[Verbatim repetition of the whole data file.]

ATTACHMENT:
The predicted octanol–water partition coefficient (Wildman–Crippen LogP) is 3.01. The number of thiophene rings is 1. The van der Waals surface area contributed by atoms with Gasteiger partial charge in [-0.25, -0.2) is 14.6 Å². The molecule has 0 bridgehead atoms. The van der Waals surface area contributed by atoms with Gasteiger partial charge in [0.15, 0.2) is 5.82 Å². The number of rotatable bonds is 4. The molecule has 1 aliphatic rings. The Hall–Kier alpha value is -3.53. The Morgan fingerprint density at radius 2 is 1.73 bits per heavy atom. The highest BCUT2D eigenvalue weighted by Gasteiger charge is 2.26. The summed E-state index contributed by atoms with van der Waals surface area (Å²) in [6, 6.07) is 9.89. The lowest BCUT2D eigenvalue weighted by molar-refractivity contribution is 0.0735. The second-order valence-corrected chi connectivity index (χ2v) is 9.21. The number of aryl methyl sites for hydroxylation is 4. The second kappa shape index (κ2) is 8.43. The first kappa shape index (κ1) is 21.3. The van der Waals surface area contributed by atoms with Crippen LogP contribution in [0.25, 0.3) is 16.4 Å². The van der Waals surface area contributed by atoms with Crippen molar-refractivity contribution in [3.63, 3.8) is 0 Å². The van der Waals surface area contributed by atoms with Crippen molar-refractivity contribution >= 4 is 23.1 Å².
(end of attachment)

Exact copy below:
The predicted octanol–water partition coefficient (Wildman–Crippen LogP) is 3.01. The number of thiophene rings is 1. The van der Waals surface area contributed by atoms with Gasteiger partial charge in [-0.25, -0.2) is 14.6 Å². The molecule has 0 bridgehead atoms. The van der Waals surface area contributed by atoms with Gasteiger partial charge in [0.15, 0.2) is 5.82 Å². The number of rotatable bonds is 4. The molecule has 1 aliphatic rings. The Hall–Kier alpha value is -3.53. The Morgan fingerprint density at radius 2 is 1.73 bits per heavy atom. The highest BCUT2D eigenvalue weighted by Gasteiger charge is 2.26. The summed E-state index contributed by atoms with van der Waals surface area (Å²) in [6, 6.07) is 9.89. The lowest BCUT2D eigenvalue weighted by molar-refractivity contribution is 0.0735. The second-order valence-corrected chi connectivity index (χ2v) is 9.21. The number of aryl methyl sites for hydroxylation is 4. The second kappa shape index (κ2) is 8.43. The first kappa shape index (κ1) is 21.3. The van der Waals surface area contributed by atoms with Crippen LogP contribution in [0.25, 0.3) is 16.4 Å². The van der Waals surface area contributed by atoms with Crippen molar-refractivity contribution in [3.63, 3.8) is 0 Å². The van der Waals surface area contributed by atoms with Crippen molar-refractivity contribution >= 4 is 23.1 Å².